Nurses generally take up the profession for altruistic reasons; a selfless concern for other people and their wellbeing. This article looks at 10 reasons why oncology nurses love their job, and wouldn’t swap it for any other.
1. Helping Patients Through Their First Day
Cancer patients often struggle to reconcile what’s happening to them, and the first day of treatment is stressful. A source of satisfaction for oncology nurses is to help patients through this terrifying early stage, and show them that, often, the treatment is not as bad as they expected.
2. Making Little Differences
People suffering from cancer tend to be focused on the present, and they notice acts of kindness that might have otherwise escaped their attention. For oncology nurses, helping patients with the minor details of their daily lives is hugely rewarding.
3. Bonding with People
Like other nurses, oncology nurses get to meet a lot of people, including the friends and family of cancer sufferers. Sometimes these connections are made through the direst of circumstances, but they’re vital to all those affected. Meeting and helping all types of people is an essential part of the job.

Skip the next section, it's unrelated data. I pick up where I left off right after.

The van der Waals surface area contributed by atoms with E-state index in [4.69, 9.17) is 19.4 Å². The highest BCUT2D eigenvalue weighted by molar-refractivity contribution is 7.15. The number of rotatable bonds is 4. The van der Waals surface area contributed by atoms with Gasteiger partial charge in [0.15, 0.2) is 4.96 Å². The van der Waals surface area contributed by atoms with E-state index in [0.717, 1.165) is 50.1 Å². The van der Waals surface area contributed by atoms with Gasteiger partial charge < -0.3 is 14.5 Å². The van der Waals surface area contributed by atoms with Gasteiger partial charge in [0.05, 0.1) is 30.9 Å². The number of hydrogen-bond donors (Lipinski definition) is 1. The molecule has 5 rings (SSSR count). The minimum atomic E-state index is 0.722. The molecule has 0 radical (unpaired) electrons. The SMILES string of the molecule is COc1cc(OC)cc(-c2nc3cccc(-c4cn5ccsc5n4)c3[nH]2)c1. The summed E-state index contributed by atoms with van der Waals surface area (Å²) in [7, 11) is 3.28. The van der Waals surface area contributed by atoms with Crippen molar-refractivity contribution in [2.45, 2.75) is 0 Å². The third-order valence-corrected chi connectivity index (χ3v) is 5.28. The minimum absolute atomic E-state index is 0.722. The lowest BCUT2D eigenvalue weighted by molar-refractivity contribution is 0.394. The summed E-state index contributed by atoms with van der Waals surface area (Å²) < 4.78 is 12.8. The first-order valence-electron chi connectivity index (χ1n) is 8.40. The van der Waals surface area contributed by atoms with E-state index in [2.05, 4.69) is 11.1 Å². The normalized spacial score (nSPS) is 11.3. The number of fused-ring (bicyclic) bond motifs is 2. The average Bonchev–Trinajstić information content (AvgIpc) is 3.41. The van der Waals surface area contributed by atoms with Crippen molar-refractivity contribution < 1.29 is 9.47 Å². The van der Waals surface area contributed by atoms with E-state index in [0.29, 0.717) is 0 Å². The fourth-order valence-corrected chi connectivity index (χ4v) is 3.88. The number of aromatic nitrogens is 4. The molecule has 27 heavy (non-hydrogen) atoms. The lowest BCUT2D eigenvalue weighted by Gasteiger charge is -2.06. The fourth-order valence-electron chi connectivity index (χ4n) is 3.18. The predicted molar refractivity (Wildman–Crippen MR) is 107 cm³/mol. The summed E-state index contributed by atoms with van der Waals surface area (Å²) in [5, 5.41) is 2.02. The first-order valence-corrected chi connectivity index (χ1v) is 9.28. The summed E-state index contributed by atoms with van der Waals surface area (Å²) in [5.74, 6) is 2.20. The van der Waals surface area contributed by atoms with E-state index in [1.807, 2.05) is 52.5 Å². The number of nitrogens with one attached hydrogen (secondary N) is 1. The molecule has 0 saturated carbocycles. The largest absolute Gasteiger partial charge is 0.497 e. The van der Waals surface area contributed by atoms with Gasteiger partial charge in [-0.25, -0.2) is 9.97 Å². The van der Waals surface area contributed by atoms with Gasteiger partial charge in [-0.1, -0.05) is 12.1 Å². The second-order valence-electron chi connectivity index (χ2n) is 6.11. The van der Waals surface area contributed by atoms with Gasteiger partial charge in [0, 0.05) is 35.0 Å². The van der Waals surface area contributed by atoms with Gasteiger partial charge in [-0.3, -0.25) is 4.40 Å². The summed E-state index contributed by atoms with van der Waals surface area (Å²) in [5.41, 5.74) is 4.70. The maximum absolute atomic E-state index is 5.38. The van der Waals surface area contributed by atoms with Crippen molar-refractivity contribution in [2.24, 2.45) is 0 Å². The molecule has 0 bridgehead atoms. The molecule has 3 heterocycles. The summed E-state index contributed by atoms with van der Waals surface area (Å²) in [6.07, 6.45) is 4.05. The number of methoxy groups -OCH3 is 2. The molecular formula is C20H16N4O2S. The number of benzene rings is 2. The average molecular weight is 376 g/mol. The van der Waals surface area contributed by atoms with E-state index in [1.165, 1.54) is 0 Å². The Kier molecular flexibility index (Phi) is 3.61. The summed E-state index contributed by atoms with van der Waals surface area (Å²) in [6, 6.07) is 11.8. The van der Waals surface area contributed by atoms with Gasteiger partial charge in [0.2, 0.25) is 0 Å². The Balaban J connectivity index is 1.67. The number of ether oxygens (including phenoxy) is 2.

Oncology nurses have a clear view of what’s important in life and what isn’t. They live their lives differently because of their job, and they’re constantly inspired by the people they treat, and sometimes lose. The transience and beauty of life are ever apparent to them.
5. Stylish Clothes
Okay, so they’re not that stylish, but there’s a certain amount of justified pride in donning the day-to-day nurse’s uniform. Whether it’s the flat-soled utilitarian shoes or the plain-coloured scrubs (medical clothing), it all identifies oncology nurses and others, as being part of a special team.
6. Miraculous Recoveries
In a job that is often tinged with abject sadness, every now and again oncology nurses see people pull through their illness against all the odds. Nothing gives them a greater feeling of pleasure than to be visited by former cancer sufferers; people that they played a role in saving.
7. Regular Hours
Although many nurses work long, unsocial hours, some cancer treatment is carried out on an outpatient basis. This enables oncology nurses to work regular 9-5 office hours, (or thereabouts), occasionally. As a result, they can choose to spend more time with loved ones or socialising with friends.
8. Travel About
Some oncology nurses work “in the field,” and treat patients in their homes. They get to travel about and become a valuable part of a community. Nurses do a great job in helping people to be comfortable in familiar surroundings.
9. Relaying Information
Patients are often keen to know all the details of their illness, so that they may face it without ignorance. Oncology nurses play a vital role in keeping them informed and allaying any irrational fears they may have.
10. Further Opportunities
Oncology nurses have a valuable role to play in teaching their job to future generations, as the demand for cancer treatment grows. The possibility of lecturing exists for experienced nurses.